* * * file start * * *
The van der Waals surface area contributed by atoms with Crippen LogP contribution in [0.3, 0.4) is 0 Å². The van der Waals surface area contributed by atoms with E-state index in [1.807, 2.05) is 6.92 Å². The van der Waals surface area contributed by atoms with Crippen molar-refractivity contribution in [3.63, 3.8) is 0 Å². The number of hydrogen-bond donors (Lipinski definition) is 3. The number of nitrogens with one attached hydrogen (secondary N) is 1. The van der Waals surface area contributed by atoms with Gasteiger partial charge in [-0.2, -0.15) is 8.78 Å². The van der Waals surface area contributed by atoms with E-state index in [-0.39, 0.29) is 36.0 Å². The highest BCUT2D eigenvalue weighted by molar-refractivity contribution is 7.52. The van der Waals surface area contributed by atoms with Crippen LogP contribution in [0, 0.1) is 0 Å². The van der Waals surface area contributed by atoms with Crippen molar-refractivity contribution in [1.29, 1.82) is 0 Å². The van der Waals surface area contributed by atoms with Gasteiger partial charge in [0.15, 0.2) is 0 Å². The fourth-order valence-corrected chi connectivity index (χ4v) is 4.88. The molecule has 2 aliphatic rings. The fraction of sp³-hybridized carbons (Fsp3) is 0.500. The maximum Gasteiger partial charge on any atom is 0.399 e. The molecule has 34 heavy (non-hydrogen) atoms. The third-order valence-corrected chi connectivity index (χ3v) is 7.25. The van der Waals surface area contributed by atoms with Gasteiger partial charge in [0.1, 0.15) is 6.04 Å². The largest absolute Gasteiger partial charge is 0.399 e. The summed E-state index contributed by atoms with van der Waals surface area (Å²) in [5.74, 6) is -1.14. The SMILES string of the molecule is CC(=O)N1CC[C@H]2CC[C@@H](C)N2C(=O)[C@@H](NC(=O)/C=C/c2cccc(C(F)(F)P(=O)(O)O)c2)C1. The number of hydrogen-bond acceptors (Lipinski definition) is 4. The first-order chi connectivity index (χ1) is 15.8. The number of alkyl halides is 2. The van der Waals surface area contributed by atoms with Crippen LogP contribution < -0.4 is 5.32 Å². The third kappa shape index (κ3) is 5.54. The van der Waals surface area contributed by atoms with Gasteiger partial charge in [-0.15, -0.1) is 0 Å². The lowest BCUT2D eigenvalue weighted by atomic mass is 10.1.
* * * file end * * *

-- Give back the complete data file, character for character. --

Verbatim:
The van der Waals surface area contributed by atoms with Crippen LogP contribution in [0.3, 0.4) is 0 Å². The van der Waals surface area contributed by atoms with E-state index in [1.807, 2.05) is 6.92 Å². The van der Waals surface area contributed by atoms with Crippen molar-refractivity contribution in [3.63, 3.8) is 0 Å². The number of hydrogen-bond donors (Lipinski definition) is 3. The number of nitrogens with one attached hydrogen (secondary N) is 1. The van der Waals surface area contributed by atoms with Gasteiger partial charge in [-0.2, -0.15) is 8.78 Å². The van der Waals surface area contributed by atoms with E-state index in [-0.39, 0.29) is 36.0 Å². The highest BCUT2D eigenvalue weighted by molar-refractivity contribution is 7.52. The van der Waals surface area contributed by atoms with Crippen LogP contribution in [0, 0.1) is 0 Å². The van der Waals surface area contributed by atoms with Crippen molar-refractivity contribution in [1.29, 1.82) is 0 Å². The van der Waals surface area contributed by atoms with Gasteiger partial charge in [0.15, 0.2) is 0 Å². The fourth-order valence-corrected chi connectivity index (χ4v) is 4.88. The molecule has 2 aliphatic rings. The fraction of sp³-hybridized carbons (Fsp3) is 0.500. The maximum Gasteiger partial charge on any atom is 0.399 e. The molecule has 34 heavy (non-hydrogen) atoms. The third-order valence-corrected chi connectivity index (χ3v) is 7.25. The van der Waals surface area contributed by atoms with Gasteiger partial charge in [0.1, 0.15) is 6.04 Å². The largest absolute Gasteiger partial charge is 0.399 e. The summed E-state index contributed by atoms with van der Waals surface area (Å²) in [5.74, 6) is -1.14. The SMILES string of the molecule is CC(=O)N1CC[C@H]2CC[C@@H](C)N2C(=O)[C@@H](NC(=O)/C=C/c2cccc(C(F)(F)P(=O)(O)O)c2)C1. The number of hydrogen-bond acceptors (Lipinski definition) is 4. The first-order chi connectivity index (χ1) is 15.8. The number of alkyl halides is 2. The van der Waals surface area contributed by atoms with Crippen LogP contribution < -0.4 is 5.32 Å². The third kappa shape index (κ3) is 5.54. The van der Waals surface area contributed by atoms with Gasteiger partial charge in [-0.15, -0.1) is 0 Å². The lowest BCUT2D eigenvalue weighted by atomic mass is 10.1.